RAM (pronounced ramm) is an acronym for random access memory, a type of computer memory that can be accessed randomly; that is, any byte of memory can be accessed without touching the preceding bytes. RAM is the most common type of memory found in computers and other devices, such as printers.
- DRAM (Dynamic Random Access Memory)
- SRAM (Static Random Access Memory).
The two types of RAM differ in the technology they use to hold data, with DRAM being the more common type. In terms of speed, SRAM is faster. DRAM needs to be refreshed thousands of times per second while SRAM does not need to be refreshed, which is what makes it faster than DRAM.
DRAM supports access times of about 60 nanoseconds, SRAM can give access times as low as 10 nanoseconds. Despite SRAM being faster, it’s not as commonly used as DRAM because it’s more expensive. Both types of RAM are volatile, meaning that they lose their contents when the power is turned off.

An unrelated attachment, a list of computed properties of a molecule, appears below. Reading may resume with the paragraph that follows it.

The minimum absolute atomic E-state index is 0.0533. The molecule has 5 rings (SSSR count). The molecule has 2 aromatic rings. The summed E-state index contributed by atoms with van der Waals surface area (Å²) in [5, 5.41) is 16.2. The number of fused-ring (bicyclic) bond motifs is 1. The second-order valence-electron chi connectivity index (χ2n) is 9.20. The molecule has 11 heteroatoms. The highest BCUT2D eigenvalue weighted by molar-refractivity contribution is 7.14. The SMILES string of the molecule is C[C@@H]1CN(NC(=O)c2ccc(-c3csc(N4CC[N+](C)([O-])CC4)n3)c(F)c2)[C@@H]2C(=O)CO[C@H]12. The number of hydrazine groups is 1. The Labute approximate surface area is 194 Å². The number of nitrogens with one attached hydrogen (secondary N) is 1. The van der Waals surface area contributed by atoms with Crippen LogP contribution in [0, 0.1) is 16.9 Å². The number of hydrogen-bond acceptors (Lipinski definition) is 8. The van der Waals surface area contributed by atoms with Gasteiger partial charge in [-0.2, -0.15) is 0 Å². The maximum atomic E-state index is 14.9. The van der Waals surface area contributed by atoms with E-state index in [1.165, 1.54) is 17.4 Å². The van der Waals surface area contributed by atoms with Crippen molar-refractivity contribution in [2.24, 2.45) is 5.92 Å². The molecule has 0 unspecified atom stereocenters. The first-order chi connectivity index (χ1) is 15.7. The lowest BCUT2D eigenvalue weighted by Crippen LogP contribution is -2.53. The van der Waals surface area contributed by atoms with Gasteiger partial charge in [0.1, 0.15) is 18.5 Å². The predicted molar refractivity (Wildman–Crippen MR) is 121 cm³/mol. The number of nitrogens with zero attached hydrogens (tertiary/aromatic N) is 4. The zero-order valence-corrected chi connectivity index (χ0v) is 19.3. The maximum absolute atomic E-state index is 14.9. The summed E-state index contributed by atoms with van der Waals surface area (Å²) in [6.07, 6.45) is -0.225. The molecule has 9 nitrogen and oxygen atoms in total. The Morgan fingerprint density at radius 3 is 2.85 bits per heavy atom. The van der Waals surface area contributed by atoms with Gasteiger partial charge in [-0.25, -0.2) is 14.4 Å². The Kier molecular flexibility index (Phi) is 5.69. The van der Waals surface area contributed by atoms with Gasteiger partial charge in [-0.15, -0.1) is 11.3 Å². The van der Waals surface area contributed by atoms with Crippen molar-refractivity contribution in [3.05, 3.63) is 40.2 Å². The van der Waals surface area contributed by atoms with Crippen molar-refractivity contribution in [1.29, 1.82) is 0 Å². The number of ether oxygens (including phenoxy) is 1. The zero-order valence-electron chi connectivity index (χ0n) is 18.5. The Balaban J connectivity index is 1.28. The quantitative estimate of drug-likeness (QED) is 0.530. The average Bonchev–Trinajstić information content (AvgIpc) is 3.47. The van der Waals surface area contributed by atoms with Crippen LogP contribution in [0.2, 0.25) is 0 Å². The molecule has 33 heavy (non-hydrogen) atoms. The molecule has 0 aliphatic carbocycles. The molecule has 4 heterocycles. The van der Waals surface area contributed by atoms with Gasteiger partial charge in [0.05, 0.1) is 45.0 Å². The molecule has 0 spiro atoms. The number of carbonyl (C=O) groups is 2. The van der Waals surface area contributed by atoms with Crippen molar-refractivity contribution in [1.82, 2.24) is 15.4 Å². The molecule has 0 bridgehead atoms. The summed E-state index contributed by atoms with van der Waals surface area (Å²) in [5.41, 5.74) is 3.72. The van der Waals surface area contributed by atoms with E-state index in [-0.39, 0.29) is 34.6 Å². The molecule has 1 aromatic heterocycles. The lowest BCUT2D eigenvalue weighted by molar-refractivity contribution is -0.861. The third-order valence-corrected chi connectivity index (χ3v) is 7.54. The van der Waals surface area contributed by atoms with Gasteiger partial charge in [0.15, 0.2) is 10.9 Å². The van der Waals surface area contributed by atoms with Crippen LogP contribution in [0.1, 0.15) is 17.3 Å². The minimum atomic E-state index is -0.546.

RAM, Main Memory and ROM Explained
In common usage, the term RAM is synonymous with main memory, the memory available to programs. For example, a computer with 8MB RAM has approximately 8 million bytes of memory that programs can use. In contrast, ROM (read-only memory) refers to special memory used to store programs that boot the computer and perform diagnostics. Most personal computers have a small amount of ROM (a few thousand bytes). In fact, both types of memory (ROM and RAM) allow random access. To be precise, therefore, RAM should be referred to as read/write RAM and ROM as read-only RAM.